A path not taken

Mare surface in Sinus Aestuum near a lunar exploration site proposed in the late 1950s. Image width is 460 m [NASA/GSFC/Arizona State University].

Thinking about locations on the Moon where humans should be exploring is nothing new. In the late 1950s, at the dawn of the Space Age (when Project Mercury was still getting off the ground), the United States Army proposed to establish a large lunar base to use for a variety of science, engineering, and military tasks. Despite the paucity of data about the lunar surface at that point in history, the Army team that proposed Project Horizon suggested several notional sites for this lunar outpost based on what was known at the time. One of these sites was located near this region in Sinus Aestuum, located southeast of Eratosthenes crater just beyond the southern rim of the of the great Imbrium basin.

LROC Wide Angle Camera monochrome mosaic of the Sinus Aestuum region. Approximate location of today's Featured Image is shown by the small white arrow. Black rectangles are regions between individual WAC images that will be filled at a later date [NASA/GSFC/Arizona State University].

We know more about the Moon now than we did when this location was proposed over five decades ago. Knowing what we do now, it turns out that this would have been a fantastic location for an early lunar outpost. As you can see in today's Featured Image, this mare surface is relatively smooth, the near-equatorial location would have made for a dynamically favorable landing target, and the nearside location would enable continuous real-time communications with Earth. The location would have permitted sampling (and age-dating) the rays of Copernicus and direct exploration of Eratosthenes crater, the foundations for the lunar stratigraphic time scale. This location is centrally located between several targets now known to have high scientific and exploration interest, including the aforementioned Eratosthenes crater, Copernicus crater, the rich ores of the Rima Bode regional dark mantling deposit, the Sinus Aestuum regional dark mantling deposit, and the southern rim of the Imbrium Basin, although an extended surface traverse would have been required to access those locations from this site. Future robotic and human lunar sortie missions will provide important new scientific insights into the lunar surface, but long-duration human lunar outposts will provide even more valuable benefits, including the flexibility to make exploration forays that last longer (or even repeat visits) to key scientific locations, as well as providing more infrastructure to leverage existing lunar resources.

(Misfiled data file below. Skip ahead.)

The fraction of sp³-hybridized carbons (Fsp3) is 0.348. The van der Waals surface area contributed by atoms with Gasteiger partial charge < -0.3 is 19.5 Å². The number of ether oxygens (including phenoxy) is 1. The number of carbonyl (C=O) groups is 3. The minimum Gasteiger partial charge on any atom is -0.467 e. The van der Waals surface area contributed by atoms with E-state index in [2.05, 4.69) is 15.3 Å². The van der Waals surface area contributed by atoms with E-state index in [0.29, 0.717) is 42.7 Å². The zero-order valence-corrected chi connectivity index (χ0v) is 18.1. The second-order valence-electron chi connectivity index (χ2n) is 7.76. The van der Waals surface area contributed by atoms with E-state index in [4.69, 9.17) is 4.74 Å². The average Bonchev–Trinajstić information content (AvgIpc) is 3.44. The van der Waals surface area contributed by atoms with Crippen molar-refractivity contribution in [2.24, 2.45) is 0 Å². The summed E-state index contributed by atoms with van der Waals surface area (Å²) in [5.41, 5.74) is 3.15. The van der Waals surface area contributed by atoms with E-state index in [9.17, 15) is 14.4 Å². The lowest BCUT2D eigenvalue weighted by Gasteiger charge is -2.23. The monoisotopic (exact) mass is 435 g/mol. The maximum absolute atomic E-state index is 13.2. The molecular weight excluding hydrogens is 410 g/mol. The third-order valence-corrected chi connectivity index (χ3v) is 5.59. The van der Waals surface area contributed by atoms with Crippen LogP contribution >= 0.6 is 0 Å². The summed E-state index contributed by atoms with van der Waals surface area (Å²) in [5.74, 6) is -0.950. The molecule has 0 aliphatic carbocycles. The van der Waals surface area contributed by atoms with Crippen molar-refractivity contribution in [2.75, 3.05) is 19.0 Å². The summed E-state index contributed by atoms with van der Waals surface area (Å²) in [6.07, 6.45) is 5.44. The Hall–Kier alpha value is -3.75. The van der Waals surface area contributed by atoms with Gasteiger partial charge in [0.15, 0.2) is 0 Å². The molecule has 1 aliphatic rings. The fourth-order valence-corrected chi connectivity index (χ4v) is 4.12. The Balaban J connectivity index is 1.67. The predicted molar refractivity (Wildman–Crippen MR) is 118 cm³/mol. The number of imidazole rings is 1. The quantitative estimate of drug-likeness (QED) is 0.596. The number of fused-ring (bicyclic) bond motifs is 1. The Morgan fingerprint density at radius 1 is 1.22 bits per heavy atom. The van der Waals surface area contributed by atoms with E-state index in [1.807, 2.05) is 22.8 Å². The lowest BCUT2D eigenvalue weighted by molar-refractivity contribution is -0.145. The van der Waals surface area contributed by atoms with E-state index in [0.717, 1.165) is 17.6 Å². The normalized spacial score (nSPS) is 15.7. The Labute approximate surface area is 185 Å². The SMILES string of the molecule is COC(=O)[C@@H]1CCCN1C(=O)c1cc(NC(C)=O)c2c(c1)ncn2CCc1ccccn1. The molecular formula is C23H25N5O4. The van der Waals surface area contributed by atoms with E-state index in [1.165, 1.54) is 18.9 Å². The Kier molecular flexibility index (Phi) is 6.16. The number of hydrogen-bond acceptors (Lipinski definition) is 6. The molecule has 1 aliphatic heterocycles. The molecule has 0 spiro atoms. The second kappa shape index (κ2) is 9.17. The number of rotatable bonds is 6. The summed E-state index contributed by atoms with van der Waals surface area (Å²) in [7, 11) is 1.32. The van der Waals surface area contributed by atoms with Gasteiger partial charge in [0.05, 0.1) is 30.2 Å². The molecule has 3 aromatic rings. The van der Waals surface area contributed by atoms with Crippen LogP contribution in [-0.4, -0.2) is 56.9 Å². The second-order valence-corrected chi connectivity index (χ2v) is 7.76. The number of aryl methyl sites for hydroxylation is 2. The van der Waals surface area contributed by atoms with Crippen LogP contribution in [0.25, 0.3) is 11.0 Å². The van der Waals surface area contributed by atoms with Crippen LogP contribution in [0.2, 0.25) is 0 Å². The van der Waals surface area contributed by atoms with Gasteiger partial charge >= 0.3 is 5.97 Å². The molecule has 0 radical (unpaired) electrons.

Examine the full NAC view of the region!

Published by Samuel Lawrence on 5 August 2010